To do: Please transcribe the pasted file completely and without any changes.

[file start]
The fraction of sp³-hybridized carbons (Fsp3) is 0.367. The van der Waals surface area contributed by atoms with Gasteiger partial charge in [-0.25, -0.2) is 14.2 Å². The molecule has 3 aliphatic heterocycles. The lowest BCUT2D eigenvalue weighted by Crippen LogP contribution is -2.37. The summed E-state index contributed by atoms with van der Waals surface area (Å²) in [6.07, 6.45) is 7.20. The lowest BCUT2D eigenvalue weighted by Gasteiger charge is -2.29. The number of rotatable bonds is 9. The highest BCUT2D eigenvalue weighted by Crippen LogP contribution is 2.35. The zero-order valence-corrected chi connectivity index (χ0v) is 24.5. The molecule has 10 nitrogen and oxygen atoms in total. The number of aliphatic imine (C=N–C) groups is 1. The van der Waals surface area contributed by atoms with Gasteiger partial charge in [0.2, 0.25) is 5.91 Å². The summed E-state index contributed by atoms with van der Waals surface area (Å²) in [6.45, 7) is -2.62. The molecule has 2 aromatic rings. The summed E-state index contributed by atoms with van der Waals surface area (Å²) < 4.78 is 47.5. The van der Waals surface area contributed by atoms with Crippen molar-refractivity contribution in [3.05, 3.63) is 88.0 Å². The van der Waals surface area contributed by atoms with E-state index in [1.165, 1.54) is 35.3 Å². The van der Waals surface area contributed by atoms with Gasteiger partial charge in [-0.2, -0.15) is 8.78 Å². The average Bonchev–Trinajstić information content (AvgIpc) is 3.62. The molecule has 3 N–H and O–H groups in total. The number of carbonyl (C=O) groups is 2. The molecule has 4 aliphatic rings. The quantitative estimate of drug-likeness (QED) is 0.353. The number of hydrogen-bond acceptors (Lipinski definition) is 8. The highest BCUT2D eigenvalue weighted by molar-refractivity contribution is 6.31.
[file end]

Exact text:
The fraction of sp³-hybridized carbons (Fsp3) is 0.367. The van der Waals surface area contributed by atoms with Gasteiger partial charge in [-0.25, -0.2) is 14.2 Å². The molecule has 3 aliphatic heterocycles. The lowest BCUT2D eigenvalue weighted by Crippen LogP contribution is -2.37. The summed E-state index contributed by atoms with van der Waals surface area (Å²) in [6.07, 6.45) is 7.20. The lowest BCUT2D eigenvalue weighted by Gasteiger charge is -2.29. The number of rotatable bonds is 9. The highest BCUT2D eigenvalue weighted by Crippen LogP contribution is 2.35. The zero-order valence-corrected chi connectivity index (χ0v) is 24.5. The molecule has 10 nitrogen and oxygen atoms in total. The number of aliphatic imine (C=N–C) groups is 1. The van der Waals surface area contributed by atoms with Gasteiger partial charge in [0.2, 0.25) is 5.91 Å². The summed E-state index contributed by atoms with van der Waals surface area (Å²) in [6.45, 7) is -2.62. The molecule has 2 aromatic rings. The summed E-state index contributed by atoms with van der Waals surface area (Å²) < 4.78 is 47.5. The van der Waals surface area contributed by atoms with Crippen molar-refractivity contribution in [3.05, 3.63) is 88.0 Å². The van der Waals surface area contributed by atoms with E-state index in [1.165, 1.54) is 35.3 Å². The van der Waals surface area contributed by atoms with Gasteiger partial charge in [-0.2, -0.15) is 8.78 Å². The average Bonchev–Trinajstić information content (AvgIpc) is 3.62. The molecule has 3 N–H and O–H groups in total. The number of carbonyl (C=O) groups is 2. The molecule has 4 aliphatic rings. The quantitative estimate of drug-likeness (QED) is 0.353. The number of hydrogen-bond acceptors (Lipinski definition) is 8. The highest BCUT2D eigenvalue weighted by molar-refractivity contribution is 6.31.